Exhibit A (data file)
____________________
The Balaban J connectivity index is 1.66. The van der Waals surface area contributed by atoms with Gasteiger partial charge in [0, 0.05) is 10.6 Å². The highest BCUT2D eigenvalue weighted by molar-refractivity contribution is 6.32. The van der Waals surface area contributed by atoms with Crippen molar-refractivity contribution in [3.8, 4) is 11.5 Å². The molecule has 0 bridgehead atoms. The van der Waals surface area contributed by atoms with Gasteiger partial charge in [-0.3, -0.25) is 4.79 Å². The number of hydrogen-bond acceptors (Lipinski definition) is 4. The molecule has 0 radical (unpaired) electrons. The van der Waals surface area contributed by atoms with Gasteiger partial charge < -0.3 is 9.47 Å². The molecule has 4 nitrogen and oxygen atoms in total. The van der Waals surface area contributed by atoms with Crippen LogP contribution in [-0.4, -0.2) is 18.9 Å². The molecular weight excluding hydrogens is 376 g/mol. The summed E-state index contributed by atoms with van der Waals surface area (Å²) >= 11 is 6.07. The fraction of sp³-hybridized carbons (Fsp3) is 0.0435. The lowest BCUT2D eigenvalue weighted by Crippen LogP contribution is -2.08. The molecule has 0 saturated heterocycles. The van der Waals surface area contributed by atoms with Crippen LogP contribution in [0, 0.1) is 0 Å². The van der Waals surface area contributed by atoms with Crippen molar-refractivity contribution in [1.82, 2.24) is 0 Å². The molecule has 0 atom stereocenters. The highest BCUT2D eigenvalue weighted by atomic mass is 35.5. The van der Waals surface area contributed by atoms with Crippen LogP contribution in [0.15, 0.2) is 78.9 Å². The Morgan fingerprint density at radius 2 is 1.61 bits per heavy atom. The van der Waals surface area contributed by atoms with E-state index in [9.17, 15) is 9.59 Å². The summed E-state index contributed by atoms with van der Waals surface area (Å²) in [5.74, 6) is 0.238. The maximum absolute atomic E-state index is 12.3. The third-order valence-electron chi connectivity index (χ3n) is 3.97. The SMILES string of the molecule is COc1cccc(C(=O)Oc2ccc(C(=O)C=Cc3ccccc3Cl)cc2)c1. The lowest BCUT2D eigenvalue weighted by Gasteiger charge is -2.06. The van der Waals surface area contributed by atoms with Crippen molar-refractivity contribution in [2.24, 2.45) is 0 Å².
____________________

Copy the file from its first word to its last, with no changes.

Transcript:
The Balaban J connectivity index is 1.66. The van der Waals surface area contributed by atoms with Gasteiger partial charge in [0, 0.05) is 10.6 Å². The highest BCUT2D eigenvalue weighted by molar-refractivity contribution is 6.32. The van der Waals surface area contributed by atoms with Crippen molar-refractivity contribution in [3.8, 4) is 11.5 Å². The molecule has 0 bridgehead atoms. The van der Waals surface area contributed by atoms with Gasteiger partial charge in [-0.3, -0.25) is 4.79 Å². The number of hydrogen-bond acceptors (Lipinski definition) is 4. The molecule has 0 radical (unpaired) electrons. The van der Waals surface area contributed by atoms with Gasteiger partial charge < -0.3 is 9.47 Å². The molecule has 4 nitrogen and oxygen atoms in total. The van der Waals surface area contributed by atoms with Crippen LogP contribution in [-0.4, -0.2) is 18.9 Å². The molecular weight excluding hydrogens is 376 g/mol. The summed E-state index contributed by atoms with van der Waals surface area (Å²) >= 11 is 6.07. The fraction of sp³-hybridized carbons (Fsp3) is 0.0435. The lowest BCUT2D eigenvalue weighted by Crippen LogP contribution is -2.08. The molecule has 0 saturated heterocycles. The van der Waals surface area contributed by atoms with Crippen LogP contribution in [0, 0.1) is 0 Å². The van der Waals surface area contributed by atoms with Crippen molar-refractivity contribution in [1.82, 2.24) is 0 Å². The molecule has 0 atom stereocenters. The highest BCUT2D eigenvalue weighted by atomic mass is 35.5. The van der Waals surface area contributed by atoms with Crippen LogP contribution in [0.15, 0.2) is 78.9 Å². The Morgan fingerprint density at radius 2 is 1.61 bits per heavy atom. The van der Waals surface area contributed by atoms with E-state index in [9.17, 15) is 9.59 Å². The summed E-state index contributed by atoms with van der Waals surface area (Å²) in [5.74, 6) is 0.238. The maximum absolute atomic E-state index is 12.3. The third-order valence-electron chi connectivity index (χ3n) is 3.97. The SMILES string of the molecule is COc1cccc(C(=O)Oc2ccc(C(=O)C=Cc3ccccc3Cl)cc2)c1. The lowest BCUT2D eigenvalue weighted by Gasteiger charge is -2.06. The van der Waals surface area contributed by atoms with Crippen molar-refractivity contribution in [2.24, 2.45) is 0 Å².